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Craig Kerstiens

Explaining your PostgreSQL data

I’ve written a bit before about understanding the output from EXPLAIN and EXPLAIN ANALYZE in PostgreSQL. Though understandably getting a grasp on execution plans could probably use some more guidance. Yet, this time around I’m taking a bit of a cop out and highlighting a few tools instead of documenting myself, which I’ve done in a talk I’ve frequently given Postgres Demystified.

Explain explained

Getting at the Data

The first small thing you can do is actually retrieve the data in JSON form. By adding in (format json) right after your EXPLAIN or EXPLAIN ANALYZE command it’ll as you’d expect return it in JSON. To give an example:

                    QUERY PLAN                          
 Limit  (cost=0.00..0.03 rows=1 width=812) 
   ->  Seq Scan on users  (cost=0.00..1.50 rows=50 width=812)
 (2 rows)

Then in JSON format:

EXPLAIN (format json) SELECT * FROM users LIMIT 1;
       QUERY PLAN                 
 [                                        +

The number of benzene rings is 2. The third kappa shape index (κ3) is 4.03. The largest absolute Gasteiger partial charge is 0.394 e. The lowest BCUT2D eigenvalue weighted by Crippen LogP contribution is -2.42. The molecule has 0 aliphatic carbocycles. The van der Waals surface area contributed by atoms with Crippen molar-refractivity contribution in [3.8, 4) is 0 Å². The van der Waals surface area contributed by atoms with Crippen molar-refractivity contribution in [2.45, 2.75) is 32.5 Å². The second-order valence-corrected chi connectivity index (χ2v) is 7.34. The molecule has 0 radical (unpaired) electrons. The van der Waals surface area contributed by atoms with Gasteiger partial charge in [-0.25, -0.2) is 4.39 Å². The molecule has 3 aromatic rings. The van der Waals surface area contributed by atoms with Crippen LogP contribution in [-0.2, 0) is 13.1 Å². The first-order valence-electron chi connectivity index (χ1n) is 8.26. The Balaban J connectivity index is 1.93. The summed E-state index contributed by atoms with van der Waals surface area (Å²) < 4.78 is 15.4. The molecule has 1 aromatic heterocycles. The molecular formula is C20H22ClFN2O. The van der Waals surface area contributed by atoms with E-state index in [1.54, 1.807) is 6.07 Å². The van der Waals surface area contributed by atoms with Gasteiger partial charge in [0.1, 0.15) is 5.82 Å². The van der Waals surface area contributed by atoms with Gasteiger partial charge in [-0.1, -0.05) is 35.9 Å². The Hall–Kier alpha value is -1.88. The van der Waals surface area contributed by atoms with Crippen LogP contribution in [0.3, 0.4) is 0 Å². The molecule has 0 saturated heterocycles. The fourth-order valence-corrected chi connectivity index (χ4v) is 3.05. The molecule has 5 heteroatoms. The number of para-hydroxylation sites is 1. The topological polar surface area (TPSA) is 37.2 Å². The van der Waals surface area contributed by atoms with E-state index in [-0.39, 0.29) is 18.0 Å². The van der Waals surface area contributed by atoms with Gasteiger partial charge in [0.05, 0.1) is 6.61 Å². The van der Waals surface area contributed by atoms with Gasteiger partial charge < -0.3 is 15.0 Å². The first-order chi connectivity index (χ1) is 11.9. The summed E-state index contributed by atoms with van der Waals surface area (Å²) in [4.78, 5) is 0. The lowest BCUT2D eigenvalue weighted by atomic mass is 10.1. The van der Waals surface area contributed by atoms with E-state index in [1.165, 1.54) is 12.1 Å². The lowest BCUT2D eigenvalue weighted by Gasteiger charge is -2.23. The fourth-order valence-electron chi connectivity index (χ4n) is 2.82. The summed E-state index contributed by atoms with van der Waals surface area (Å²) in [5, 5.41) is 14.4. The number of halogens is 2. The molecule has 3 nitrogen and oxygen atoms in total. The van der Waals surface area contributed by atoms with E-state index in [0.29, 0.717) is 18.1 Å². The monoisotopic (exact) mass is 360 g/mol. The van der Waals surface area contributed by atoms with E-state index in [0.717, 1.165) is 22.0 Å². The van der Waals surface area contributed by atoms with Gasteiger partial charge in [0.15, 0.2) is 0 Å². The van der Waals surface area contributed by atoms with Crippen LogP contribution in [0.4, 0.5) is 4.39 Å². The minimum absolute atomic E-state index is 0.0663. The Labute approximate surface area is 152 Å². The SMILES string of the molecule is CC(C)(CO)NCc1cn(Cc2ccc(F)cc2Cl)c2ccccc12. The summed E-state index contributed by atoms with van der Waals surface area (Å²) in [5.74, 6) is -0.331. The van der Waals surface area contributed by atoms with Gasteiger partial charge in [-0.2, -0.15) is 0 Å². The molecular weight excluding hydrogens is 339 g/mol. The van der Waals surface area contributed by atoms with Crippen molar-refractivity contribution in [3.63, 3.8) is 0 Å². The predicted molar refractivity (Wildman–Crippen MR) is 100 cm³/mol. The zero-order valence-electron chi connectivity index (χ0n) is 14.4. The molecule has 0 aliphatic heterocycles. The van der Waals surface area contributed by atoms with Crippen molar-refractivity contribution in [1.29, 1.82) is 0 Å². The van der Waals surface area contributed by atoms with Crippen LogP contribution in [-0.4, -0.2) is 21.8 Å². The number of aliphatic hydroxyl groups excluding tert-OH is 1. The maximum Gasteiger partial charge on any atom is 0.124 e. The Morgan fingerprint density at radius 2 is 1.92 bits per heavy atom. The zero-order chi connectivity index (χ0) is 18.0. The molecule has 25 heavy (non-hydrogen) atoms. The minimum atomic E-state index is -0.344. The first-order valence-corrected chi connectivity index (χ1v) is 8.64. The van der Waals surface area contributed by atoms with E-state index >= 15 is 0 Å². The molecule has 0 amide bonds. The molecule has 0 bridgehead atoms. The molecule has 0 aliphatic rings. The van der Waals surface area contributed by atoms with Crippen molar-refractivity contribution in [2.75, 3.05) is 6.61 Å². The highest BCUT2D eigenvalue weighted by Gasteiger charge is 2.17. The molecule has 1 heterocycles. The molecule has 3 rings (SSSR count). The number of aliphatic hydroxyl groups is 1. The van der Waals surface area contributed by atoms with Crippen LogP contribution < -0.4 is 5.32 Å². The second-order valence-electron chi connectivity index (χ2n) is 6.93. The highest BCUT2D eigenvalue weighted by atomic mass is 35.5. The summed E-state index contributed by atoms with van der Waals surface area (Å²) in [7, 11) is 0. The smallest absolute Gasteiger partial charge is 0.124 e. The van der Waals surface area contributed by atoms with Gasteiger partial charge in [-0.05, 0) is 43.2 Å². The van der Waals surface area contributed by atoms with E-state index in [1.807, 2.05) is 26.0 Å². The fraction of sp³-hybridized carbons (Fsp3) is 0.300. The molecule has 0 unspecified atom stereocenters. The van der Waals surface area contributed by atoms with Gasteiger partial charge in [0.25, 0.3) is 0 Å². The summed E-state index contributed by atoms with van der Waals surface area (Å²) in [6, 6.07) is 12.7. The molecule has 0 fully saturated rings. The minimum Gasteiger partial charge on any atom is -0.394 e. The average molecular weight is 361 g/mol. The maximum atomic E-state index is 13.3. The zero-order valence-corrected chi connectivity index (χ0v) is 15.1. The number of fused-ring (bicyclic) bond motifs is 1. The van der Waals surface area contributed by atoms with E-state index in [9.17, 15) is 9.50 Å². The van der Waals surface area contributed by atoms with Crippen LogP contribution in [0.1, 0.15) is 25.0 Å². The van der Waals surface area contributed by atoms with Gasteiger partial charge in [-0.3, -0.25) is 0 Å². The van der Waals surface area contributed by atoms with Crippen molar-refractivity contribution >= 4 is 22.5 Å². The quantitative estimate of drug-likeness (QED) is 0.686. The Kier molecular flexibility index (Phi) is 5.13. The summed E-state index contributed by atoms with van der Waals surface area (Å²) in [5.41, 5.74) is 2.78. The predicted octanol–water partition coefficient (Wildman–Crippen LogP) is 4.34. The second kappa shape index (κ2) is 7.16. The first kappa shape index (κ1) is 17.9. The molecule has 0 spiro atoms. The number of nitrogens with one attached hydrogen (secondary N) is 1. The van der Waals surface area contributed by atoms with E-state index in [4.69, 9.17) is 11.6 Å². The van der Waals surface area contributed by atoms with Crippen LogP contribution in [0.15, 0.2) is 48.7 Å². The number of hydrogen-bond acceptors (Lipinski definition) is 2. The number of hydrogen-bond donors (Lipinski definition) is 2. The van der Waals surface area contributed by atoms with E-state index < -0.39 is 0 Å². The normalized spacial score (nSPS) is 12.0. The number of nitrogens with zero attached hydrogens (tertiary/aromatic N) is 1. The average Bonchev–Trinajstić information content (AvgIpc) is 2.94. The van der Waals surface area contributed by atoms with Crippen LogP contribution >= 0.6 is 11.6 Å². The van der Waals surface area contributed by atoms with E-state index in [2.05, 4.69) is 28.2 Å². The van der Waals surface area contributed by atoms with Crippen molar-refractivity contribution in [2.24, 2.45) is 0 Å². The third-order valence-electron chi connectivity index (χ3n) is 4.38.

{                                      +
     "Plan": {                            +       
       "Node Type": "Limit",              +       
       "Startup Cost": 0.00,              +       
       "Total Cost": 0.03,                +       
       "Plan Rows": 1,                    +       
       "Plan Width": 812,                 +
       "Plans": [                         +
         {                                +
           "Node Type": "Seq Scan",       +
           "Parent Relationship": "Outer",+
           "Relation Name": "users",      +
           "Alias": "users",              +
           "Startup Cost": 0.00,          +
           "Total Cost": 1.50,            +
           "Plan Rows": 50,               +
           "Plan Width": 812              +
         }                                +
       ]                                  +
     }                                    +
   }                                      +
(1 row)

While its on my list to build some interesting apps by pulling in the JSON input, others may be equally as interested in taking advantage of this data in its JSON form. If you take a shot at building something with this output, as always I’d love to hear about it -


Of course if you’re itch isn’t in better tools for Postgres, you may just want to have a solution that works today. While its not perfect, one of the best ones out there is Dezpez’s explain tool. You can take any execution plan and paste it in and get some better visual representation of the result. You can also share them as well.